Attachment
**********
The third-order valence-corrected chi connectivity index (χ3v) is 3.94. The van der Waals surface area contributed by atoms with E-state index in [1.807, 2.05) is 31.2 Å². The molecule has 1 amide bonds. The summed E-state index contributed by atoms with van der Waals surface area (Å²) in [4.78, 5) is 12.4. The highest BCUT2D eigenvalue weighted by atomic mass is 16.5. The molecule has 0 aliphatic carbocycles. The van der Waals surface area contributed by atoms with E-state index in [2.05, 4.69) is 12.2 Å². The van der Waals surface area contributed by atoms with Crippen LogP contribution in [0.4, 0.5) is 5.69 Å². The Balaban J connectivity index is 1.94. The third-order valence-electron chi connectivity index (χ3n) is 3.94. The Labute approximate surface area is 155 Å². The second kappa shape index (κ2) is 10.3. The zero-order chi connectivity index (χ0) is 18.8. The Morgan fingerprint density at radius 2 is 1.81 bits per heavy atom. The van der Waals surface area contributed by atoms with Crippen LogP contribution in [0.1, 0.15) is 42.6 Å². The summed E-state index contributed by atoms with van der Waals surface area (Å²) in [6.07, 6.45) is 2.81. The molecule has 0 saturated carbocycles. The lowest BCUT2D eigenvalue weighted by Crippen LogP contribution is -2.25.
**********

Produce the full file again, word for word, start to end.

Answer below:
The third-order valence-corrected chi connectivity index (χ3v) is 3.94. The van der Waals surface area contributed by atoms with E-state index in [1.807, 2.05) is 31.2 Å². The molecule has 1 amide bonds. The summed E-state index contributed by atoms with van der Waals surface area (Å²) in [4.78, 5) is 12.4. The highest BCUT2D eigenvalue weighted by atomic mass is 16.5. The molecule has 0 aliphatic carbocycles. The van der Waals surface area contributed by atoms with E-state index in [2.05, 4.69) is 12.2 Å². The van der Waals surface area contributed by atoms with Crippen LogP contribution in [0.4, 0.5) is 5.69 Å². The Balaban J connectivity index is 1.94. The third-order valence-electron chi connectivity index (χ3n) is 3.94. The Labute approximate surface area is 155 Å². The second kappa shape index (κ2) is 10.3. The zero-order chi connectivity index (χ0) is 18.8. The Morgan fingerprint density at radius 2 is 1.81 bits per heavy atom. The van der Waals surface area contributed by atoms with Crippen LogP contribution in [0.1, 0.15) is 42.6 Å². The summed E-state index contributed by atoms with van der Waals surface area (Å²) in [6.07, 6.45) is 2.81. The molecule has 0 saturated carbocycles. The lowest BCUT2D eigenvalue weighted by Crippen LogP contribution is -2.25.